If you are a casual observer of cricket and have ever wondered what the hell is going on when the players rub the ball upon their groins and thighs, don’t worry there is some science behind what they are doing!
You might see a player lick his fingers, apply the moisture to the ball and then give it a good old rub on his trousers, and what he or she is doing is trying to apply shine to one side of the ball.
Why? Because that is what helps the ball to swing in the direction that the bowler wants it to, giving them something of an edge over the batsman.
The swing of a cricket ball is exacerbated in cloudy conditions and when the outfield is lush and green – this helps the ball to retain its lacquer and makes it easier to shine. Conversely, in really hot and humid countries, the ball ‘reverse swings’ when it gets old because the rough side gets bashed by the dry and dusty pitches.
Make sense? Hopefully, although there are even people within the sport who are confused by how to get the ball to swing!
The face of cricket could be about to change then after it was reported that the International Cricket Council (ICC) have outlawed the use of saliva in shining the ball – as a way to keep players safer from any viral transmission.
The proposals would allow sweat to be used to shine the ball – it isn’t thought that sweat is a transmitter of the virus, although this is less potent in terms of keeping the ball nice and shiny.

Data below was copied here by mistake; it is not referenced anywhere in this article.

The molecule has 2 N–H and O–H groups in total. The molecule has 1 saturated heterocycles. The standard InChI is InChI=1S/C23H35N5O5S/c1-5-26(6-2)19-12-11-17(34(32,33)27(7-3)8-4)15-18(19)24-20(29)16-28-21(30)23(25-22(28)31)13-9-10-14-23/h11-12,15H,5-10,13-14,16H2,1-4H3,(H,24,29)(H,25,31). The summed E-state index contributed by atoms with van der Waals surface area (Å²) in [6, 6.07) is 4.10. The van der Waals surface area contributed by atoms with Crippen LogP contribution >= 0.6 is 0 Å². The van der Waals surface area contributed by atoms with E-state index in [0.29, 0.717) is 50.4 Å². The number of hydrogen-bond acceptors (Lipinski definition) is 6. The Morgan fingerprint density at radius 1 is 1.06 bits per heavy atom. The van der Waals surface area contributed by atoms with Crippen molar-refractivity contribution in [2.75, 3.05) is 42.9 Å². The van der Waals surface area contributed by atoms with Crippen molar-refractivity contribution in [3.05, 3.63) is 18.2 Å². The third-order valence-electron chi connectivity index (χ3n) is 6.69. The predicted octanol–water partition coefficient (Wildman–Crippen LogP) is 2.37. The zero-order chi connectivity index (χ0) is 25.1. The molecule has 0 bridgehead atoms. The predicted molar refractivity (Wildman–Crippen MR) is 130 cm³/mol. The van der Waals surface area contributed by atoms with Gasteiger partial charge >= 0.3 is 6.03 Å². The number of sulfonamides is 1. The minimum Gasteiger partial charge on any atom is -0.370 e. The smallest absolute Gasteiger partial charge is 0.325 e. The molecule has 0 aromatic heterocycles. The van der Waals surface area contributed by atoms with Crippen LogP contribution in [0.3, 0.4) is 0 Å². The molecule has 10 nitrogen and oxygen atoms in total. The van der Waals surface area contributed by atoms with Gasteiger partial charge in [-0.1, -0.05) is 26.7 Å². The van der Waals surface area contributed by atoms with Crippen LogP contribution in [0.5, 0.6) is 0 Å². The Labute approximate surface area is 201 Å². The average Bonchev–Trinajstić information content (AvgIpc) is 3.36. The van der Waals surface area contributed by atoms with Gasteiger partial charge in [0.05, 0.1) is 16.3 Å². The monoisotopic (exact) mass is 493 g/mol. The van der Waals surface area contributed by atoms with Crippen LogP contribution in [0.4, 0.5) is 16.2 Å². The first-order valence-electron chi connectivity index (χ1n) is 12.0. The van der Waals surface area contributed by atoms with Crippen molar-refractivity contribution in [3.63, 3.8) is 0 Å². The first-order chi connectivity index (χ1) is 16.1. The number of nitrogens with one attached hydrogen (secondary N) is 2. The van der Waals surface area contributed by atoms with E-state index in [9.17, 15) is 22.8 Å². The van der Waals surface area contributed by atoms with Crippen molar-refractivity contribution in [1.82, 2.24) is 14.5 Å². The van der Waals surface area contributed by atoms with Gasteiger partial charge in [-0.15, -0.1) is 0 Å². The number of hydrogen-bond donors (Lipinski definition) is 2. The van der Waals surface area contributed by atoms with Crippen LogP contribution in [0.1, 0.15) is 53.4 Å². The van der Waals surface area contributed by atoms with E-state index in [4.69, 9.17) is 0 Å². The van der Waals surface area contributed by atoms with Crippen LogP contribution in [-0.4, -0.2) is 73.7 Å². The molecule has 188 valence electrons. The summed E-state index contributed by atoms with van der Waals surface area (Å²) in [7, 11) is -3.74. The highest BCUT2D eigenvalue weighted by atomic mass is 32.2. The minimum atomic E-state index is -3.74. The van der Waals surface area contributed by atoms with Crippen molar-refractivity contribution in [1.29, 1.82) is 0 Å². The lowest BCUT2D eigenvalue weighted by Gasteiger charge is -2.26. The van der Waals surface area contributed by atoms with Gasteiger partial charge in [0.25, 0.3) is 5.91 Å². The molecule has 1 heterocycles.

The ICC’s chairman, Anil Kumble, said:
“We are living through extraordinary times and the recommendations the committee have made today are interim measures to enable us to safely resume cricket in a way that preserves the essence of our game while protecting everyone involved.”
The English Cricket Board has confirmed that there will be no games played in the UK until July 1 at the earliest, with the possibility of the England vs West Indies test series starting later in the month behind closed doors.
However, the West Indies captain Jason Holder has hinted that his players are less than keen to travel over, and he reiterated that none of his squad will be forced to play if they have fears for their safety.
The Science of Swing
In the shorter formats of cricket, such as T20 and One Day Internationals, swing bowling – and thus shining the ball – is less prevalent.
But in test cricket, each ball is used for 90 overs – a whole day, in essence, and leads to the red lacquer on the surface getting roughed up as it bounces off the wicket and outfield. That leads to opportunities for swing bowling, particularly in typically cloudy countries like England and New Zealand, but also for reverse swing in India, Pakistan and the like.
The science is pretty straightforward: air passes quicker over the smoother, shiny side of the ball, pulling it in that direction. That’s why most bowlers release the ball ‘seam up’, because they can keep the shiny side upright and force the ball to swing in or away from the batsman.
Swing bowling is an essential component of test cricket, because without it often the task of taking a wicket becomes much more difficult – cricket is very much a batsman’s pursuit when the ball isn’t moving around.
So, will the new rules on shining the ball lead to the batsmen dominating when test cricket finally returns? It’s certainly possible, especially if each country has a hot summer, and so punters are warned that the goalposts, as it were, may have been moved.